A few weeks back I got a call from one of my long time clients. He had recently picked up some IKEA furniture and wanted me, a Denver-area carpenter, to do the assembly for him. With 30 plus years of custom furniture building experience, both from a design and build from scratch experience. I said yes, building from a box is pretty simple, and I have always admired the detailed engineering of some IKEA products.
Engineering and Design
When it comes to engineering and design, IKEA is indeed a leader. They offer a wide selection of modern designs and the ease of assembly makes the time pass quickly. Unlike the furniture I build, most IKEA products come completely unassembled and require the owner to spend a bit of time reviewing the instruction manual and familiarizing themselves with a multitude of parts. These parts are a mix of panels, braces and knock down specific hardware. The geek in me sees the complex intricacies of this collection of parts magically transform into useable and workable piece of furniture. I am also surprised by the efficiency of their packaging. I look at a small dense and heavy box and wonder how a full sized bookcase “fits” in there.
Once all of the parts are laid out and the build sequence is established, the project goes together quite smoothly. The precision of the machining is topnotch and everything fits perfectly. This is a lot different from some of my native edge furniture where Mother Nature exerts her own style and I work with the curves and bends of real wood.
But Then There Is All That Particleboard...
That furniture I built for this client consisted of two “Billy” bookcases in white and a “Besta” TV stand. The materials in these pieces ranged from wimpy cardstock to slightly better particleboard with thermofoil “woodgrain”. The only “real” wood in the entire set were a few dowel rods used in the assembly. To me, particleboard and cardboard are not acceptable building materials. The furniture I build is nearly all solid wood. IKEA does offer some products made from real wood, and when these more premium materials are used with their fine engineering, the end product is nice. Obviously finer materials mean increased cost. The “Billy” bookcases I built sell for whopping $60 and this price reflects the raw materials, the machining and packaging of these materials and then the transport of these “kits” from the Far East.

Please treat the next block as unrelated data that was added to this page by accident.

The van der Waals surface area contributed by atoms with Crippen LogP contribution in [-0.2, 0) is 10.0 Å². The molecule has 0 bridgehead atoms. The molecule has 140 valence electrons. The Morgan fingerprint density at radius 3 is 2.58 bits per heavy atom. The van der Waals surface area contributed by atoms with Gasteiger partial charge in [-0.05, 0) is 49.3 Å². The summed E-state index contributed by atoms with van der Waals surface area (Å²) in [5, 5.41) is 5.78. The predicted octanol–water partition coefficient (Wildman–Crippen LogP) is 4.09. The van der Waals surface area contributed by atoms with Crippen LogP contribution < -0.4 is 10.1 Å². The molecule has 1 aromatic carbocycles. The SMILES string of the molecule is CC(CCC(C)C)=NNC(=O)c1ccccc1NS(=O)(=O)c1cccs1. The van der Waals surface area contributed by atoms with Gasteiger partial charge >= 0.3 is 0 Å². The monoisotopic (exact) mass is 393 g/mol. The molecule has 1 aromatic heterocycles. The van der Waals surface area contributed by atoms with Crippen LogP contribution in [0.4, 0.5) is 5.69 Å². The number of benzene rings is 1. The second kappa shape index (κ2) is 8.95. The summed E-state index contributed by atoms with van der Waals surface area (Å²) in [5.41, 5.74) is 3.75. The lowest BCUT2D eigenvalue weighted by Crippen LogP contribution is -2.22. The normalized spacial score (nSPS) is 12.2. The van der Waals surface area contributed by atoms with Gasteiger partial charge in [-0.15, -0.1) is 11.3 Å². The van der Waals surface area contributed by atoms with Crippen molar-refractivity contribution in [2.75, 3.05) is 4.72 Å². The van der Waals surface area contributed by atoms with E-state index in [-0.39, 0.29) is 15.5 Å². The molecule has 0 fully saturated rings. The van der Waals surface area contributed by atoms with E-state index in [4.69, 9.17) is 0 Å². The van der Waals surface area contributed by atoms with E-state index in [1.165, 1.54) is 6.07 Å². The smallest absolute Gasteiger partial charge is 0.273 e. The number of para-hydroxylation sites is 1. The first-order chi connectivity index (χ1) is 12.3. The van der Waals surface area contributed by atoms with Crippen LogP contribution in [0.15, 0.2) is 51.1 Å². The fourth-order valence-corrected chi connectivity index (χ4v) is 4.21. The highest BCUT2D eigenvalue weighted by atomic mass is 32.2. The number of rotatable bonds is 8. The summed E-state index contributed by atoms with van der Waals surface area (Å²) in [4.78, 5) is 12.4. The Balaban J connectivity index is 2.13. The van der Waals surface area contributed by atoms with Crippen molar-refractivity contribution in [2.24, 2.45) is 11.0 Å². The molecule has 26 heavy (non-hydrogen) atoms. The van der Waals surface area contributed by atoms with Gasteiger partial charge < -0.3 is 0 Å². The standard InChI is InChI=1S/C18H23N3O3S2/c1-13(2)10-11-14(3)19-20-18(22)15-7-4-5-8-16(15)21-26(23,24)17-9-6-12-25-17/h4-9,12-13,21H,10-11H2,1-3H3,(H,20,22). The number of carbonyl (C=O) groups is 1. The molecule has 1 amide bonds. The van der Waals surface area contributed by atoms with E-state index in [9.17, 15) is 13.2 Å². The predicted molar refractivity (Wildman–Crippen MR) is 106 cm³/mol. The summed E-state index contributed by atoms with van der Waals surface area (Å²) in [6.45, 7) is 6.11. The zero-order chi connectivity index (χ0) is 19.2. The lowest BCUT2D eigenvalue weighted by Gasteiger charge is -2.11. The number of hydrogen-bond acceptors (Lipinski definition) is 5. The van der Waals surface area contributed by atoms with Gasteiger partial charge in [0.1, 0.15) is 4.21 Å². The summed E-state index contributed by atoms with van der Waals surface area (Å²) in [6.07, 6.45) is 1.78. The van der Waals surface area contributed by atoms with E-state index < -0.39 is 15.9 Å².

Locally Sourced vs. Imported Wood
There is some economy of scale here. IKEA is the third largest “consumer” of wood globally, and since the bulk of their furniture is particle board based at lot of this is waste wood. One of their marketing strategies is to be perceived as a “green” company with lots of practices that show responsible harvesting, and labor practices for manufacturing workers etc. Their own “Iway” code of conduct document is an 18 page document that details what practices are “allowed”. When I reviewed this document I noticed many references to “local” regulations. Since the bulk of their manufacturing is located in overseas facilities…
There is also a lot of controversy over their logging operations. This is one area where I have a distinct advantage with most of my furniture. Not only do I source locally, which greatly reduces my products carbon footprint. I’m on a first name basis with my sawyer and know exactly where my lumber was harvested.
What is your read on IKEA? Let's dicuss.
Carpenter and tile contractor Kevin Stevens writes for Networx.com.